Not having a good follow-up plan or support structure can also be a barrier, says Lauroesch. “Having people who can relate to you and support you is huge,” she says. People drifting away from their support system is a common trigger for relapse during long-term recovery periods.
Returning to an environment that contributes negatively to substance abuse or mental health disorder, such as a crowd of people who you associate with drug or alcohol use and who still actively participate in that, can be a barrier to long-term recovery too.
Expert Advice for Overcoming Barriers to Long-Term Recovery
Lauroesch says one of the biggest pieces of advice she can give to those in long-term recovery is to be consistent with what works. It sounds simple, she says, but is harder to put into practice — which is true for any area of life. She uses weight loss and management as an example. “If you maintain good eating habits and make it a point to exercise, you’ll maintain a healthy weight. But if you do that for a couple of months and stray for a couple of months, you’ll get back to your original place.”
“If you struggle with a mental disorder and you have found a good once-a-week therapy group and you’re finally on a good medication regime,” says Lauroesch, “don’t try to adjust that on your own. State consistent with what works. That applies to sobriety too. If you found a solution in a 12-step, smart recovery or church group, that’s something you need to stick with.”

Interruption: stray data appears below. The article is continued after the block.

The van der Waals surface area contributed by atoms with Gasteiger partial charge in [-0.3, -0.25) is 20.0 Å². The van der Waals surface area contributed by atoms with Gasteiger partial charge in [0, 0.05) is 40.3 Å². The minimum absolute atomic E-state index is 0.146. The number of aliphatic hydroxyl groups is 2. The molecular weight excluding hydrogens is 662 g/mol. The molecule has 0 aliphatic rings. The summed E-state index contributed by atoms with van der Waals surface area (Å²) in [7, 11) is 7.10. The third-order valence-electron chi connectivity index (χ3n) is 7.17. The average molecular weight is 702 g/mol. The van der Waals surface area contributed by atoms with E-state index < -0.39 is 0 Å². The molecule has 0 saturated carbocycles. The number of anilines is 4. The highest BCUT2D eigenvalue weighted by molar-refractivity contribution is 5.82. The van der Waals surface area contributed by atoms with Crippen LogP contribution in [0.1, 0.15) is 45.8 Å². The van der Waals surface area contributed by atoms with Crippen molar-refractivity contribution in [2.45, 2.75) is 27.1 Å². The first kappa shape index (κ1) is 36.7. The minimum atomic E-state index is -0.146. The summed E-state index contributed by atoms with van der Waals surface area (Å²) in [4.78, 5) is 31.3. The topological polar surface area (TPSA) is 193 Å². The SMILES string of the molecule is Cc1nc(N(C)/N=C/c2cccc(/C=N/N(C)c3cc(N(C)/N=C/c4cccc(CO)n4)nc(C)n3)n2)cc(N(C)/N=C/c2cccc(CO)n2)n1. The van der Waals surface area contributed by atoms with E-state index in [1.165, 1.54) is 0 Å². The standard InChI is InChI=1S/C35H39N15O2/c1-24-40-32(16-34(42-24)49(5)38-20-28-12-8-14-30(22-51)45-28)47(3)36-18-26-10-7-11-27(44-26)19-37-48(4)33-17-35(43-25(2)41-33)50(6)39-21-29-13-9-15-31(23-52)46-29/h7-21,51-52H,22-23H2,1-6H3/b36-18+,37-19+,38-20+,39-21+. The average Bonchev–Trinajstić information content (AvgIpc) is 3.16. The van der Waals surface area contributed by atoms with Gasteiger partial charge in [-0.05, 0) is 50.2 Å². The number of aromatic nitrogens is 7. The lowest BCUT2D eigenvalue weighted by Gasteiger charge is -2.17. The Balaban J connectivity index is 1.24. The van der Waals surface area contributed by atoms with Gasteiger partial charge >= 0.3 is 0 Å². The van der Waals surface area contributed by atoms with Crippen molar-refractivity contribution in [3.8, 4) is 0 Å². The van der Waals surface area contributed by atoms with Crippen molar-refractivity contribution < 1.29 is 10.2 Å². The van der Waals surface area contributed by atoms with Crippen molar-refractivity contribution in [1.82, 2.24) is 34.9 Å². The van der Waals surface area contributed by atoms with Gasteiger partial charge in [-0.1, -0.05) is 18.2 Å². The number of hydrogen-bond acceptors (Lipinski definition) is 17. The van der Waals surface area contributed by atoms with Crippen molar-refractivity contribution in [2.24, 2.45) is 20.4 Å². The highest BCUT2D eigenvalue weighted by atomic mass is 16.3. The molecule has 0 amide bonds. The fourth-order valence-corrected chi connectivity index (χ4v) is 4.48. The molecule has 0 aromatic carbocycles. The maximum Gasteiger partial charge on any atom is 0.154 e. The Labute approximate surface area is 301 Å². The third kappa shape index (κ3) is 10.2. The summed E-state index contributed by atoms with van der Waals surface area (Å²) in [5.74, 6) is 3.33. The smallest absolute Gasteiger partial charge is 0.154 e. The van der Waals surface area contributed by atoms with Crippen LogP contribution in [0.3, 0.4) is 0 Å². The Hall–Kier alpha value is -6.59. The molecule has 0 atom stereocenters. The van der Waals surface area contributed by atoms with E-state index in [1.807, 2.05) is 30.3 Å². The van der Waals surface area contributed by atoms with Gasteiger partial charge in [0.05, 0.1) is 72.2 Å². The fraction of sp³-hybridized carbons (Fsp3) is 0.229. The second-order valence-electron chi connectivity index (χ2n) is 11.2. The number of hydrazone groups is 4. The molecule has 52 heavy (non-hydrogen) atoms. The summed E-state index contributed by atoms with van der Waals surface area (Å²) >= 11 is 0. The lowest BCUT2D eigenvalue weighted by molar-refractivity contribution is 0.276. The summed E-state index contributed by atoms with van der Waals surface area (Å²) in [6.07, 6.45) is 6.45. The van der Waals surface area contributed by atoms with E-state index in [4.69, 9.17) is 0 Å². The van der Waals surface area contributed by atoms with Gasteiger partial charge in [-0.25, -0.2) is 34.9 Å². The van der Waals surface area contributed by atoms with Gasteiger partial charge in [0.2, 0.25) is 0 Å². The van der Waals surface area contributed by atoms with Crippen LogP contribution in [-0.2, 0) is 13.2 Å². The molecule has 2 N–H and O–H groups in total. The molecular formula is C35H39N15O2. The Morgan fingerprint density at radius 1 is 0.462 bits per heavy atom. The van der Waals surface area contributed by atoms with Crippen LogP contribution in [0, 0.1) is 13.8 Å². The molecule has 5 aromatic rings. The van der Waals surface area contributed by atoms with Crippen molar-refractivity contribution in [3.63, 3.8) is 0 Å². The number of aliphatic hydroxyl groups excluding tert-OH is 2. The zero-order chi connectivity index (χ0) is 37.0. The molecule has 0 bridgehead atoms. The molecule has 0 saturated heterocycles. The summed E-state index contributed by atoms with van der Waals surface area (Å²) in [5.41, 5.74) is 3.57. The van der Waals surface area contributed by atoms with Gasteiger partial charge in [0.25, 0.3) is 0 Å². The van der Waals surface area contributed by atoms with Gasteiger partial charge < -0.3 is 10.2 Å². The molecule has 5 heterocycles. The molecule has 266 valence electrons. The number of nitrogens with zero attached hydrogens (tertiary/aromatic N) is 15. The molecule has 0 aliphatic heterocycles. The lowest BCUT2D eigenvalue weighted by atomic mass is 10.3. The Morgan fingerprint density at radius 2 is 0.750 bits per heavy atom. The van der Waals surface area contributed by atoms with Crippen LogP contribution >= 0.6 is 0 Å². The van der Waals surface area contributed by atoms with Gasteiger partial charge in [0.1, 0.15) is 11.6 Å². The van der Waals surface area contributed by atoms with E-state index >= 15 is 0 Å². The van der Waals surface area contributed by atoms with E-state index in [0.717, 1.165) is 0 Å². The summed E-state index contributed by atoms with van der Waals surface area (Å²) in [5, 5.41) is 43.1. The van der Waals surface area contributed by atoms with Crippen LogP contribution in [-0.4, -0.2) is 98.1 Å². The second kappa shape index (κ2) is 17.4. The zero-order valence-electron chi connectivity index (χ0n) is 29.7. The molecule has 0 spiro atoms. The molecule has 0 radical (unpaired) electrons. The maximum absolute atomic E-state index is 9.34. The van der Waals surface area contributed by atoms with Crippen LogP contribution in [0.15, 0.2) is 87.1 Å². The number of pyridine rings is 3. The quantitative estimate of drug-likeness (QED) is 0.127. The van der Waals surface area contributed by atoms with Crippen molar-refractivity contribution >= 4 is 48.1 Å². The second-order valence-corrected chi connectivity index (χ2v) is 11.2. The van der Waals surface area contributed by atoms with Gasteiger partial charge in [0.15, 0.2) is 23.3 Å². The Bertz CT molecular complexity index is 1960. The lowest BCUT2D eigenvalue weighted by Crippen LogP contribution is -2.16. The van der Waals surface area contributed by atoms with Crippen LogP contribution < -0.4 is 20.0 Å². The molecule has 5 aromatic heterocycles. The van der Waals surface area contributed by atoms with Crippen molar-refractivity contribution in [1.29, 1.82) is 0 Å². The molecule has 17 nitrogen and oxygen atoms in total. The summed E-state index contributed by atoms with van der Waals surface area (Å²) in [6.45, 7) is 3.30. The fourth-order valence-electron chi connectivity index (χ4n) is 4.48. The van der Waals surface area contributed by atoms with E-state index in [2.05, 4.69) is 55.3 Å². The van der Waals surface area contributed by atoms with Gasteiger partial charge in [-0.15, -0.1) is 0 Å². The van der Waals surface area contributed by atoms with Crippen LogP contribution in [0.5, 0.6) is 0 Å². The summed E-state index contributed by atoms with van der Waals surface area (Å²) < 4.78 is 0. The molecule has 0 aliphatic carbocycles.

Support systems are incredibly crucial throughout recovery, perhaps even years after rehab. Lauroesch says one of the first questions the alumni department at the Florida House Experience asks during follow-up calls with patients is “Have you developed some sort of support system?” Whether you’re dealing with mental health issues or a substance abuse disorder, these are not “grin and bear it” issues and are not things that can be typically handled on your own.